LIMA — Allen County residents have less than two months to reach an 80% census completion goal set by the Lima/Allen County 2020 Census Complete Count Committee or risk losing millions of dollars in potential federal spending.
As of Wednesday, 68.5% of Allen County residents have filled out either the online form or submitted their information via telephone or mail. To capture the data from the remaining 31.5%, census workers have begun knocking on doors this week.
“We have less than 60 days to complete our goal,” Complete Count Committee Member Sharetta Smith said.
The final deadline to fill out the census is currently Sept. 30, after the Oct. 31 deadline was shifted by the White House.
While filling out the census may seem more like a bureaucratic chore, Smith emphasized the importance of the constitutionally-mandated count.
Without clear data, federal programs often rely on less accurate estimations, which could under-count how many people actually live within the county. The result is when the federal government sets its allocation levels for major programs — such as Community Development Block Grant dollars — the county could lose out any federal funding handed out until the next census count.
Census data also informs decisions made by private interests, such as site selection and market-based decisions.
With that said, a number of census tracts throughout the county have already hit their 80% goal, but a number of neighborhoods — most of them located within the City of Lima — have yet to hit the 50% mark.
The area of the county with the highest response rate, 82.7%, is located in the middle of Shawnee Township. The area with the lowest response rate, 43%, is located just southeast of downtown Lima.
Some of the census rates of the lowest-responding areas of the county are especially alarming due to their exceptionally low Internet response rates under 20%. Prior to the beginning of the 2020 Census, which is the first with a major online component, census organizers had recognized that the need to spend additional resources to capture hard-to-reach populations.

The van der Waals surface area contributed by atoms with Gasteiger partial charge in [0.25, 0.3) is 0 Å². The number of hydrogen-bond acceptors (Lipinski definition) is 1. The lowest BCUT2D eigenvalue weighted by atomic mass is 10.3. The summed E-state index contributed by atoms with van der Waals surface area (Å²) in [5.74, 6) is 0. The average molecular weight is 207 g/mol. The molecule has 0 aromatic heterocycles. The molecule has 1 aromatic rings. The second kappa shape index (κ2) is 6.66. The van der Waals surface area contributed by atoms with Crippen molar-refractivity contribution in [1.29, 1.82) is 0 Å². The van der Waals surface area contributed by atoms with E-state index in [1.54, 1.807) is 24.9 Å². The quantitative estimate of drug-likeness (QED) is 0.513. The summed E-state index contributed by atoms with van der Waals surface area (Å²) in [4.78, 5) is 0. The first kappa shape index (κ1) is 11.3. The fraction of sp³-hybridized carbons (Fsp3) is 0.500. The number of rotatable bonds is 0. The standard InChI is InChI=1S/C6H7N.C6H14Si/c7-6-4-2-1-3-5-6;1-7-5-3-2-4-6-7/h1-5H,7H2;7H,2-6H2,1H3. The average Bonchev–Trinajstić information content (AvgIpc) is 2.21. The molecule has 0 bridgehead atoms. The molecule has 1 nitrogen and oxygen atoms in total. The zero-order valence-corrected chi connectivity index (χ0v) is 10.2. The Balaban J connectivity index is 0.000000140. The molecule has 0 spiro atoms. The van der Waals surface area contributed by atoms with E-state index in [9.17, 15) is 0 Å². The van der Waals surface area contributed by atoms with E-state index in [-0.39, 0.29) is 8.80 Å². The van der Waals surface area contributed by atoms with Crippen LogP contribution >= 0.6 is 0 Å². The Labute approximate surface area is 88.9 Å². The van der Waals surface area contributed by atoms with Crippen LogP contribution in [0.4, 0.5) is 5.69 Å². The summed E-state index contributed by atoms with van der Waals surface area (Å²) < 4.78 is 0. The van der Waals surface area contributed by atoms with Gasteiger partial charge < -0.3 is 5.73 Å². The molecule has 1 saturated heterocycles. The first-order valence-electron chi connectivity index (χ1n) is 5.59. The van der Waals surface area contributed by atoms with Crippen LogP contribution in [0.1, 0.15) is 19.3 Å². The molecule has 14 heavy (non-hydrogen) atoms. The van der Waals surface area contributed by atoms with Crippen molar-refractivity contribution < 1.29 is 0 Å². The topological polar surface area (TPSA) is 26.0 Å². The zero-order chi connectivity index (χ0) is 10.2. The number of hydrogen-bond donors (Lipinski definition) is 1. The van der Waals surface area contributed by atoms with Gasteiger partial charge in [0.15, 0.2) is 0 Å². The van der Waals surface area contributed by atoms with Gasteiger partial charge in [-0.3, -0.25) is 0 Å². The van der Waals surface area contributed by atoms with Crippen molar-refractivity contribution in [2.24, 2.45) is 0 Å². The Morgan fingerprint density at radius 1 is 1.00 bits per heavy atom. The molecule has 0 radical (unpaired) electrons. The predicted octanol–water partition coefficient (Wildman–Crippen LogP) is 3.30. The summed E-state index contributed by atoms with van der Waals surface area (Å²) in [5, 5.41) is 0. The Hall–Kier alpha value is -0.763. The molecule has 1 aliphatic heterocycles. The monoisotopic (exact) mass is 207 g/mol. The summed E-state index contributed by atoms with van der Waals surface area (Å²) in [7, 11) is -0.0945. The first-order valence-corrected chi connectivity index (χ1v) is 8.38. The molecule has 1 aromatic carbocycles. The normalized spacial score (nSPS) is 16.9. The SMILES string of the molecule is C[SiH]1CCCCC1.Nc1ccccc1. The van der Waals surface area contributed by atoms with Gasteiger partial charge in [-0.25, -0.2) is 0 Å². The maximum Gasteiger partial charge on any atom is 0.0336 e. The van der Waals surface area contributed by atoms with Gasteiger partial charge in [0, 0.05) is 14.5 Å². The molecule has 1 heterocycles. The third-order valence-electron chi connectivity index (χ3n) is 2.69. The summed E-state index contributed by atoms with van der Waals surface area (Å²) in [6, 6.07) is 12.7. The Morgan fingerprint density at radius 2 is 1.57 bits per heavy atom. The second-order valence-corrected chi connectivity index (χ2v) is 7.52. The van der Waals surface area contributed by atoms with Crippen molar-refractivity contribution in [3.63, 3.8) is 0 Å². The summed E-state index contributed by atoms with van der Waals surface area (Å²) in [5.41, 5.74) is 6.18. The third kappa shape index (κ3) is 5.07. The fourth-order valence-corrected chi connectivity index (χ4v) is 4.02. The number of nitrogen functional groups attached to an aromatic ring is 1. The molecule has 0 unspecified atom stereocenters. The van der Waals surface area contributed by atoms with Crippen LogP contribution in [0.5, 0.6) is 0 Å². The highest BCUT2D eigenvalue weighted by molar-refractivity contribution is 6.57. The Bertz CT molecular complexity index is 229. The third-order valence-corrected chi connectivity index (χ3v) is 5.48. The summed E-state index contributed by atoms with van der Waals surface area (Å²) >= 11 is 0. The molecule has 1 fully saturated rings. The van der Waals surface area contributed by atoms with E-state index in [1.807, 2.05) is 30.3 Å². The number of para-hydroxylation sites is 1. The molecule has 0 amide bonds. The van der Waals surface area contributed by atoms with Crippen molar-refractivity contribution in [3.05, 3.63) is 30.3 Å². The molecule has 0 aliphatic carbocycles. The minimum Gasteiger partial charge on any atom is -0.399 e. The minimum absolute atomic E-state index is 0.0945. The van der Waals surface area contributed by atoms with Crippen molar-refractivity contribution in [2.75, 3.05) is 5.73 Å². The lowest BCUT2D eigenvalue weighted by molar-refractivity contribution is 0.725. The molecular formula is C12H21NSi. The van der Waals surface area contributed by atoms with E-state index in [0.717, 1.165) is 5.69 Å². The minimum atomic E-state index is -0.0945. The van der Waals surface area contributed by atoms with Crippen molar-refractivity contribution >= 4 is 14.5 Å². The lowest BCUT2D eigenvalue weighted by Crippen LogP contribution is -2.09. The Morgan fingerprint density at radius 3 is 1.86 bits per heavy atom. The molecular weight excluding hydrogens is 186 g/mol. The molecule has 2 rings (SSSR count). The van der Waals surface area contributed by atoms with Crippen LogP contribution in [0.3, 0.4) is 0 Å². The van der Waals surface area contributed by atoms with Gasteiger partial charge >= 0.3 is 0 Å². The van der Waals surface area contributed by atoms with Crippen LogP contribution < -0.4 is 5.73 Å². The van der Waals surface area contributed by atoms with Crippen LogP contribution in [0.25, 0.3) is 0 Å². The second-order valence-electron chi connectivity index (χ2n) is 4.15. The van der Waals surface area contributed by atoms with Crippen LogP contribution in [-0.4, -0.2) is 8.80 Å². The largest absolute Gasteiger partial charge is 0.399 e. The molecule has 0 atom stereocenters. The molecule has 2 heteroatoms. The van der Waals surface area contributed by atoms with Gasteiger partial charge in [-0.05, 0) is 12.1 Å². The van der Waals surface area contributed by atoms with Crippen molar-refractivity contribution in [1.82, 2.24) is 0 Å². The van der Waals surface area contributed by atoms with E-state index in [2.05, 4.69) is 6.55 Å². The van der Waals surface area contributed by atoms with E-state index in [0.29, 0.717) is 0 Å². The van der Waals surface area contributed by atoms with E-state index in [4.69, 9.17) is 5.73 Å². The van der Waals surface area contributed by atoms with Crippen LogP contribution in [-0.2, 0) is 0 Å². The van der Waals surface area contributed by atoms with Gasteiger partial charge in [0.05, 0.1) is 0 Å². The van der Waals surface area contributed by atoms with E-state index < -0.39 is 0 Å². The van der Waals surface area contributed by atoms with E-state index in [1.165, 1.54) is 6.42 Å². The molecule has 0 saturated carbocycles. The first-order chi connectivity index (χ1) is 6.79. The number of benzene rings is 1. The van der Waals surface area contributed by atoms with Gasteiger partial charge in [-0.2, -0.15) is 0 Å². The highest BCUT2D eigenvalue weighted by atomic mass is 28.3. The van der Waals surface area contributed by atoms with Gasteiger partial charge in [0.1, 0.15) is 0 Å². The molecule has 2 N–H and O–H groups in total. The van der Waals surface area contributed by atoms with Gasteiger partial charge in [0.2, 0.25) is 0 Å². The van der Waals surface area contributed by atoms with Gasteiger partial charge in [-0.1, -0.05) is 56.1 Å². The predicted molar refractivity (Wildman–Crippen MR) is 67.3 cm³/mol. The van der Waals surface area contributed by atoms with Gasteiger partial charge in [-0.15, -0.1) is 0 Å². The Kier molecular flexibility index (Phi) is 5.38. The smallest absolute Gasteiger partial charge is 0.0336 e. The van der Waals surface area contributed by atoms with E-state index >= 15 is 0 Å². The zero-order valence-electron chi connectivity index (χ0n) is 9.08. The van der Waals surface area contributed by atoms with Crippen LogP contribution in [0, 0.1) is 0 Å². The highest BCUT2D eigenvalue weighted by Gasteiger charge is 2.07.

The coronavirus pandemic may have exacerbated those issues, which is why the first August deadline had been shifted to the end of October. An even tighter time frame may leave those populations under-counted.
In comparison to Allen County’s 68.5% response rate, Auglaize County’s response rate is currently 75.5%, and Putnam County’s is 72.5%.
To help increase response rates throughout the region, Smith offered a few tips to get the word out. In order to take advantage of personal networks, she said those concerned about the census can text or call those in their contact lists to encourage more participation. Social media posts could also be utilized to get the word out.
The Complete Count committee is also offering both pamphlets and yard signs to increase advertising for anyone interested. Smith said those who wish to request such materials can do so by reaching out to her at 419-998-5596 or email@example.com.
Finally, Smith encouraged private human resource directors to take initiative and send out census reminders to their employees in an effort to increase the response.
“The count matters for our community. I can’t stress that enough,” Smith said. “Everything we do in the community is tied to census numbers.”
Reach Josh Ellerbrock at 567-242-0398.